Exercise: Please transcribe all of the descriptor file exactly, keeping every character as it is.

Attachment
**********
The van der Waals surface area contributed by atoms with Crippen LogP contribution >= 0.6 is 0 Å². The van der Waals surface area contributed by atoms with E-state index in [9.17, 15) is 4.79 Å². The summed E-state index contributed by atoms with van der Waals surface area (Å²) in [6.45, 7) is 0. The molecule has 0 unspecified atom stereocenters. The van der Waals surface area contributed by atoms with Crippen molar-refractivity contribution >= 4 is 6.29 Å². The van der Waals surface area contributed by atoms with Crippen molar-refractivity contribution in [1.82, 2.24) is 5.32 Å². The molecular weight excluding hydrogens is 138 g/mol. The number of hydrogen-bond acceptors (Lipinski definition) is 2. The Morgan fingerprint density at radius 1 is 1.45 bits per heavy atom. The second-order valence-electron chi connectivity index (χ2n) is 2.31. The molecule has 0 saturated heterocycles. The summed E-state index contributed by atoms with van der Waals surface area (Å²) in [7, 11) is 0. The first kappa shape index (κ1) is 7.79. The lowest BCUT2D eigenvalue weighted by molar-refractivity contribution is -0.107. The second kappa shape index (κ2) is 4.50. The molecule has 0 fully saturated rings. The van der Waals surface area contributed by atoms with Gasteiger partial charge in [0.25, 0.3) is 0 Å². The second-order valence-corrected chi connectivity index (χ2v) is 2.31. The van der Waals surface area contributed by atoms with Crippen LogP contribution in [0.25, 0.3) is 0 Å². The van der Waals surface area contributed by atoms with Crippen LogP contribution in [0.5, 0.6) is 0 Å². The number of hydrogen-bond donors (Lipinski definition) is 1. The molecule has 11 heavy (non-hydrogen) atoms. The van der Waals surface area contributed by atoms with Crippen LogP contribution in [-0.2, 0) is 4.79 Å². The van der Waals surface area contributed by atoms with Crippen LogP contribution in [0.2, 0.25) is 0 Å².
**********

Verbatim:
The van der Waals surface area contributed by atoms with Crippen LogP contribution >= 0.6 is 0 Å². The van der Waals surface area contributed by atoms with E-state index in [9.17, 15) is 4.79 Å². The summed E-state index contributed by atoms with van der Waals surface area (Å²) in [6.45, 7) is 0. The molecule has 0 unspecified atom stereocenters. The van der Waals surface area contributed by atoms with Crippen molar-refractivity contribution >= 4 is 6.29 Å². The van der Waals surface area contributed by atoms with Crippen molar-refractivity contribution in [1.82, 2.24) is 5.32 Å². The molecular weight excluding hydrogens is 138 g/mol. The number of hydrogen-bond acceptors (Lipinski definition) is 2. The Morgan fingerprint density at radius 1 is 1.45 bits per heavy atom. The second-order valence-electron chi connectivity index (χ2n) is 2.31. The molecule has 0 saturated heterocycles. The summed E-state index contributed by atoms with van der Waals surface area (Å²) in [7, 11) is 0. The first kappa shape index (κ1) is 7.79. The lowest BCUT2D eigenvalue weighted by molar-refractivity contribution is -0.107. The second kappa shape index (κ2) is 4.50. The molecule has 0 fully saturated rings. The van der Waals surface area contributed by atoms with Gasteiger partial charge in [0.25, 0.3) is 0 Å². The second-order valence-corrected chi connectivity index (χ2v) is 2.31. The van der Waals surface area contributed by atoms with Crippen LogP contribution in [0.25, 0.3) is 0 Å². The van der Waals surface area contributed by atoms with Crippen LogP contribution in [0.5, 0.6) is 0 Å². The number of hydrogen-bond donors (Lipinski definition) is 1. The molecule has 11 heavy (non-hydrogen) atoms. The van der Waals surface area contributed by atoms with Crippen LogP contribution in [-0.2, 0) is 4.79 Å². The van der Waals surface area contributed by atoms with Crippen LogP contribution in [0.2, 0.25) is 0 Å².